1. I have looked in three different large bookstores in San Francisco besides the normal suspects for Patricia Wells book as I had heard that was a great source, but to no avail. I will go to Amazon and see if it is available there. I prefer to use the Fallot mustard as well, but thought it would be interesting to go Boutique Maille.

                      Any idea about how to arrange a visit to Rungis? Is it open to the public? I remember going to Les Halles when I was very young and being overwhelmed.

                      1. Patricia Wells books are available thru her website and the library, they are currently out of print.

                        Rungis is not open to the public, tours can be arranged through licensed partise such as Stephanie Curtis http://viatraveldesign.com/archive/A8...

                        1. A. Westermann's Mon Vieil Ami, on the Isle St. Louis, is my pick. A second favorite is Le Pere Claude, just for the creme fraiche, near the military school. For the best omelette in town, L'Voltaire...even better than Cafe Constant's. I second L'Os a Moelle as an authentic and idiosyncratic neighborhood bistro with the chef's choice for dinner. For hot chocolate, Charlotte's beats out Angelina's. For chocolate, period, Jean Paul Hevin's laboratory on Faubourg St. Honore. And I highly recommend the food market on Rue Clerc. One must read: Cornell's Steven Kaplan "Cherchez le pain" (a guide to the best boulangeries in Paris, and it may not be Polaine after all...) ISBN 2-259-20050-8. Good luck!

                          2 Replies
                          1. re: zorba

                            Curious whether you are cagily referring to Jean-Luc Poujouran's boulangerie in the 7th? I have always liked their bread (and cookies) better than Poilane.....

                            1. re: ChefJune

                              Actually, no...I prefer Philippe Gosselin (1st) for baguettes....spent an entire morning last October just munching on a perfect baguette...the zen of baking, I guess. For reference: Kaplan's top rated bakers are Le Boulanger de Monge where Master Saibron does his baguette de tradition, and Maison Kayser a popular place for pain tradition by Eric Kayser. They're both in the 5th arr.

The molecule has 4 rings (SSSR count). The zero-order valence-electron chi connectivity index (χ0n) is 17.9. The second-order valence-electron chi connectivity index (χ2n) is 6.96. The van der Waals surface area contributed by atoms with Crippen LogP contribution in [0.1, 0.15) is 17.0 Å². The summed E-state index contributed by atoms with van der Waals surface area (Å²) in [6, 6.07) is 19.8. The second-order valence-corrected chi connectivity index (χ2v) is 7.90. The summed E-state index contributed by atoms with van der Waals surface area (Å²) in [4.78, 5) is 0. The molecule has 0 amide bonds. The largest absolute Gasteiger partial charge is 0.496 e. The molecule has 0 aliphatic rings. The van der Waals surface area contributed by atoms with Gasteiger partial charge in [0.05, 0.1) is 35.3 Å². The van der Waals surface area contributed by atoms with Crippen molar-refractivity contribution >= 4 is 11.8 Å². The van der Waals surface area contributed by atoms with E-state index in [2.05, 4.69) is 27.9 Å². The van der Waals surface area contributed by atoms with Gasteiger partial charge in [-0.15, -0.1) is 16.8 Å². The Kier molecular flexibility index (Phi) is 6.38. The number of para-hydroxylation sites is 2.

2. So many good suggestions - my own favorite traditional bistro is Le Scheffer on Rue de Scheffer - it simply is perfectly what it is, a wonderful, warm neighborhood place of high quality and reasonable price.

                            1. Thank you so much for all of your great suggestions. We leave for Paris two weeks from today. I have purchased Patricia Well's Food Lovers' Guide to Paris and will modify some of our non-restaurant visits to take advantage of her suggestions. We will be there for lunch on Saturday and would love to find another great bistro to visit that day, preferably one where we can get a great cassoulet. A dish we are going to add to our menu upon our return.

                              1 Reply
                              1. re: Pammel

                                If you are planning to put cassoulet on your menu and since you will be in Paris pick up as many pounds as you can carry of tarbais beans. They are the tradtional beans used in cassoulet and are very difficult to find in the US. And if you find them here expect to pay about $15 bucks a pound. But, boy, are they creamy and delicious.

                              2. I have two recommendations to add to the already excellent suggestions. First the Bistro d'Etoille in the 8th. Its small, intimate, and very innovative. The chef and staff are amazing and the culinary experience is fantastic. The pricing - for Paris - is a bargain. The second suggestion is Le Reminnet in the 5th. Its somewhat hectic at times but the food, ambiance, and service is first class.

                                1. We will be in Paris on thursday. We are staying in the Latin Quarter on rue de Ecoles. Please give me your top suggestions for the Fifth.

                                  1. Thanks for the reminder about getting the Tarbais beans. I have only been able to find them periodically at a store in Pasadena, CA when I have traveled down there. They are very expensive here as you point out. They are wonderful and we will stock up.

                                    1. Cassoulet=La Fontaine de Mars in the 7th on rue St. Dominique. Cozy, neighborhoodish --but this is an expensive neighborhood so the service, quality (and prices) match. Fabulous cassoulet. Thoumieux is in the same neighborhood and same type of restaurant (very traditional, family-owned) and their cassoulet is decent. This is a better known restaurant and a bit rowdier, jollier and more touristic but an awful lot of fun. Have fun!